If you’re a parent, unless you’ve been living under a rock (or in a mythical land of absolutely no screen-time whatsoever), you’ve probably been exposed to the world of YouTube kids. Unboxing videos (where kids record themselves unwrapping new toys and playing with them), nursery rhyme variations, and biographical-type videos that follow kids and their families are becoming all the rage among young viewers.
As parents become more comfortable with giving their children control over their personal electronic devices, they are leaving their children more or less unsupervised with the material. I, like so many other parents, formerly had a certain amount of trust for an app that is catered towards toddler and preschool-aged children. You can control how long they spend on it and even block certain accounts. Makes it feel safe, right?
Wrong. Unfortunately, there are a growing number of individuals (and even entire companies) who are taking it upon themselves to create scary, lewd, and downright inappropriate content that slips past the filters that YouTube has in place.
Staci Burns of Indiana learned this the hard way. She was cooking dinner while her three-year-old son, Isaac, was watching the app on the family’s iPad. All of a sudden he cried out, “Mommy, the monsters scare me!”
When Staci walked over, she saw Isaac was watching a video where characters closely representing the Paw Patrol crew drove their car into a light post, screaming, then burst into flames. The name of the video? “PAW Patrol Babies Pretend to Die Suicide”. In the video, the beloved Nickelodeon characters die in various ways, including being hypnotized by a demon-possessed doll and walking off a cliff.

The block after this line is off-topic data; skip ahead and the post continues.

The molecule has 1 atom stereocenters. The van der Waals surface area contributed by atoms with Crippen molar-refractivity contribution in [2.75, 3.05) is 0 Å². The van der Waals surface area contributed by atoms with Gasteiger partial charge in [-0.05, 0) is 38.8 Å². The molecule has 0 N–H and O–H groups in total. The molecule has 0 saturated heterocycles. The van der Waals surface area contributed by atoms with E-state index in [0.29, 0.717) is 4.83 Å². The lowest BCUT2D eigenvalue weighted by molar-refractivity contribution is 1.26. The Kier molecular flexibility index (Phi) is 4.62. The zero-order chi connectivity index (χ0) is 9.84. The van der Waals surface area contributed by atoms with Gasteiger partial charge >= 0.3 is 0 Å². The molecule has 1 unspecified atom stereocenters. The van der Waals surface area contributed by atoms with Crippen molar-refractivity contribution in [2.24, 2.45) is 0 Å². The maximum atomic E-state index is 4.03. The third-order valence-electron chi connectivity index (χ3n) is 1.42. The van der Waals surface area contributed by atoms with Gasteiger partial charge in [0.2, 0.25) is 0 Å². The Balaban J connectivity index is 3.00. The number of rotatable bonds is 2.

“My initial response was anger,” said Ms. Burns, a nurse, who credits the app with helping Isaac to learn colors and letters before other boys his age. “My poor little innocent boy, he’s the sweetest thing, and then there are these horrible, horrible, evil people out there that just get their kicks off of making stuff like this to torment children.”
Videos of Spiderman flatulating into Queen Elsa’s mouth, Peppa Pig drinking bleach, videos of cartoon characters being tortured at the dentist, there is no end to the awful things people have created for the sole purpose of making money and scaring small children. And parents are livid.
So how exactly is this happening? According to a post on Medium by writer James Bridle, “The architecture [that YouTube and Google] built to extract the maximum revenue from online video is being hacked by persons unknown to abuse children.” So, for money. People are creating elaborate scams to lure children into watching their videos with keywords like “educational” and the names of popular, beloved characters so that they can make money.
So what will be done about these heinous videos? There are thousands of them, and many of them that we were able to find just by perusing the app for a little while are still unflagged.
“Earlier this year, we updated our policies to make content featuring inappropriate use of family entertainment characters ineligible for monetization,” said Juniper Downs, YouTube director of policy, in a statement. “The YouTube team is made up of parents who are committed to improving our apps and getting this right.”
Let’s hope they do.
Our take? Be vigilant. If you still desire for your children to have access to this app, don’t allow them to use it unless you are close by and capable of monitoring what they’re taking in. Cast the video stream to a television so it’s easily visible. Have conversations with your older kids about appropriate content and peruse their history often. Hopefully in the meantime the bugs will be worked out and parents can trust the filters once again.
Rachel is a wife and mother living in Raleigh, North Carolina. She’s a fan of good coffee, wearer of gray t-shirts, and is constantly starting books she will never finish. Her family is her joy, and she loves to engage with other moms and dads on matters of parenting. Her blog posts have also been featured on the Today Show Parenting Blog and Scary Mommy.